BROOKINGS – Newman’s Convenience Store. Newman’s Ampride.
To its regular customers it’s simply Newman’s: a Brookings mainstay that has served motorists for more that three decades out of the same location on Sixth Street (U.S. Highway 14) is shutting down its gas pumps and closing its convenience store at the end of June.
Owner Gary Newman, 68, is officially retiring.
To thank his customers – some who have been with him since he opened on May 18, 1987 – for their loyalty, he’ll be serving brats, hot dogs, the fixings and ice cream from 11 a.m. to 1:30 p.m. Friday.
Newman wants people to know that the coronavirus and the construction on Sixth Street have nothing to do with retirement.
“I’ve had this planned for years,” he pointed out.
A key reason he cited for retirement is a need for some extended time off from 33 years of hard work: often seven days a week, sometimes 12 to 13 hours a day and often on holidays. He ran pretty much a one-man show, with part-time employees keeping things running when he wasn’t there.
Newman grew up in Toronto, where his father, Kermit Newman, operated a Standard service station in Toronto and also a bulk fuel truck service business.
“This was not new to him,” Gary’s son Jeff Newman said of his father buying what was then KerrmcGee’s in Brookings. “He grew up in the business.”
A Toronto native, Newman lived his whole life in the Brookings area with the exception of three years in the Army, one year of it at Da Nang, South Vietnam, where he served with a supply unit.
Following graduation from Deubrook High School in 1970, he was drafted nine months later.
“I was one of the last ones to get drafted,” Newman said with a smile.
In 1973, President Richard Nixon ended the draft and the United States moved to the All-Volunteer Force.
When he left the Army, he and his brother, the late Craig “Doc” Newman, owned a bar in Toronto for two years; Gary spent nine years as a route driver for Schwann’s in Scotland before buying KerrmcGee’s.
Customer loyalty pays off
While Newman’s never changed its location, it has been remodeled over the years. New pumps and tanks were added. And computers came along in the new age of information.
“I’ve caught up with all that stuff (computers),” Newman said. “It’s definitely changed a lot since the day I came in.”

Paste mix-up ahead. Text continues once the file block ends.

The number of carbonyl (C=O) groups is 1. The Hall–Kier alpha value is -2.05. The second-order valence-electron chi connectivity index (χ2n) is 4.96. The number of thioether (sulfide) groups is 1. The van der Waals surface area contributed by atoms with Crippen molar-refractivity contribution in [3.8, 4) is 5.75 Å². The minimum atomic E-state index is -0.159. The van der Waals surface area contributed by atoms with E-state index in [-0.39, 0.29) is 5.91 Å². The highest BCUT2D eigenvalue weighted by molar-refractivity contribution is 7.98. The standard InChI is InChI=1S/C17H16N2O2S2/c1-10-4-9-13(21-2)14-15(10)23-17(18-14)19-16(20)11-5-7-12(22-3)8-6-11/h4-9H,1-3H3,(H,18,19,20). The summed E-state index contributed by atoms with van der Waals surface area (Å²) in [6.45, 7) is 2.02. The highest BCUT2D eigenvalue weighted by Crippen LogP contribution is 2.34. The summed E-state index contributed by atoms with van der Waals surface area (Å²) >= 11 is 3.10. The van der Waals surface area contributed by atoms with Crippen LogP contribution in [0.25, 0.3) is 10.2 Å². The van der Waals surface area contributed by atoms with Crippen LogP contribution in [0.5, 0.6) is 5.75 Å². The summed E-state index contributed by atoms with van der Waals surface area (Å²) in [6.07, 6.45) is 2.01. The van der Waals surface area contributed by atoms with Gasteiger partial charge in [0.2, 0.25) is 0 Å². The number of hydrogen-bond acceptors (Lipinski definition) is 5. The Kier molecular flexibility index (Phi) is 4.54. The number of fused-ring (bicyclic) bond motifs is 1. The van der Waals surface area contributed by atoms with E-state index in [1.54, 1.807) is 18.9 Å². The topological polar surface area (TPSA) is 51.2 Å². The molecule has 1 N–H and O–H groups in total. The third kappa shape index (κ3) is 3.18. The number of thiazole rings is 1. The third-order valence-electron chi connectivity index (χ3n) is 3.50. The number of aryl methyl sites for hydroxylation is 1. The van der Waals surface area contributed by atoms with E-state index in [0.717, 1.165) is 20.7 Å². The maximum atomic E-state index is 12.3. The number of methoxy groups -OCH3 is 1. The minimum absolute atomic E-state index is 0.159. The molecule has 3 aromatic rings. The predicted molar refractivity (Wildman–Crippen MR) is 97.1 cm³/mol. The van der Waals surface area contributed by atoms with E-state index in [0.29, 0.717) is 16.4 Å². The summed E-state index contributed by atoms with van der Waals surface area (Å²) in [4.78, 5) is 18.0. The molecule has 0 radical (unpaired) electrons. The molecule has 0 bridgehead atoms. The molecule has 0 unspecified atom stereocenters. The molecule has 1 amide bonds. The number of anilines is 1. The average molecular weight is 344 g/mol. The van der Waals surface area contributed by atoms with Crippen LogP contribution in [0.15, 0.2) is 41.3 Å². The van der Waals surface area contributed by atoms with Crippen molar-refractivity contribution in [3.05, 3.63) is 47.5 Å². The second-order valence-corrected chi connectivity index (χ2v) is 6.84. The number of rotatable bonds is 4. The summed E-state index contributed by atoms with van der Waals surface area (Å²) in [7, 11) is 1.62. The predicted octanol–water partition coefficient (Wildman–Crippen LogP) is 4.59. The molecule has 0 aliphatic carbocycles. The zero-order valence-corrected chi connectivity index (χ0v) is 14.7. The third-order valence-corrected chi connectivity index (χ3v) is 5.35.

At that time ethanol was also coming in as a fuel. It cost about 85 to 90 cents per gallon; now it’s about $2.10 a gallon.
For Newman the big draw and appeal of running his own business has always been the people. “I’ve met a lot of friends over the years, hundreds and hundreds, the students that came through here.”
And they’ve kept coming back over the years, surprised that he was still in business.
“They’ll remember his name, and he’ll remember theirs,” son Jeff added.
And while the gas pumps are the most visible symbols of Newman’s, Gary noted that “the inside stuff,” especially “tobacco and beer,” are probably the biggest moneymakers.
Customer loyalty has always been a high point for Newman. Despite the impeded paths to his store brought about by the major construction project, his regulars keep finding their way in.
“They can’t go up and down the street, but they find their way,” he said.
Newman prides himself on operating a “full-service” station for all the 33 years that he’s been in business. If a customer needs assistance, such as someone who has a disability, he’s there.
In retirement, Newman will shift gears, travel, and he’ll be the customer coming in looking for gas and other convenient products at a service station.
“I’d like to travel and see more of the United States,” he explained. “I saw a lot of it when I was in the service but there’s still a lot more of it I’d like to see.”
He saw a bit of the country while he was in the Army. In addition to his service in Vietnam, he was stationed stateside at Fort Lewis, Washington; Fort Lee, Virginia; Fort Bragg, North Carolina; and Fort Stewart, Georgia.
Newman has three grown children and two grandchildren. Plans for travel include a visit to a daughter, son-in-law, and grandson in Spring, Texas. He’d also like to see the East Coast.
As for the futhure of Newman’s?
“I’m hoping someone will come along and buy it,” he said. But after retirement, he’ll no longer be pumping gas.
Contact John Kubal at email@example.com.
COURTESY OF: The Brookings Register